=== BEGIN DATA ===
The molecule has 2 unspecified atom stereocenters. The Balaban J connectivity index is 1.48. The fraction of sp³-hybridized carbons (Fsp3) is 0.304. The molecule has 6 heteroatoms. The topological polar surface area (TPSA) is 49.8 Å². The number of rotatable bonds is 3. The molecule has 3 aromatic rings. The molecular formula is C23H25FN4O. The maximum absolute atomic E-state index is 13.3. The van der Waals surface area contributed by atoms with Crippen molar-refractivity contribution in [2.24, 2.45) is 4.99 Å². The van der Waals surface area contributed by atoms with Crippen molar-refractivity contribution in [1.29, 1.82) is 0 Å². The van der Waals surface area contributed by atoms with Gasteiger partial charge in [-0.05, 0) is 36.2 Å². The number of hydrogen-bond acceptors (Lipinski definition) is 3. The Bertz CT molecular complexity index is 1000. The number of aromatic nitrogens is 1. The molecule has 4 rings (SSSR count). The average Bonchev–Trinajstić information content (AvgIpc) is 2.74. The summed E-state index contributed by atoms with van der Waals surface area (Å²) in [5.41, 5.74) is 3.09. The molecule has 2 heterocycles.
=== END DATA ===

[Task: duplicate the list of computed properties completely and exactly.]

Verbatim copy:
The molecule has 2 unspecified atom stereocenters. The Balaban J connectivity index is 1.48. The fraction of sp³-hybridized carbons (Fsp3) is 0.304. The molecule has 6 heteroatoms. The topological polar surface area (TPSA) is 49.8 Å². The number of rotatable bonds is 3. The molecule has 3 aromatic rings. The molecular formula is C23H25FN4O. The maximum absolute atomic E-state index is 13.3. The van der Waals surface area contributed by atoms with Crippen molar-refractivity contribution in [2.24, 2.45) is 4.99 Å². The van der Waals surface area contributed by atoms with Crippen molar-refractivity contribution in [1.29, 1.82) is 0 Å². The van der Waals surface area contributed by atoms with Gasteiger partial charge in [-0.05, 0) is 36.2 Å². The number of hydrogen-bond acceptors (Lipinski definition) is 3. The Bertz CT molecular complexity index is 1000. The number of aromatic nitrogens is 1. The molecule has 4 rings (SSSR count). The average Bonchev–Trinajstić information content (AvgIpc) is 2.74. The summed E-state index contributed by atoms with van der Waals surface area (Å²) in [5.41, 5.74) is 3.09. The molecule has 2 heterocycles.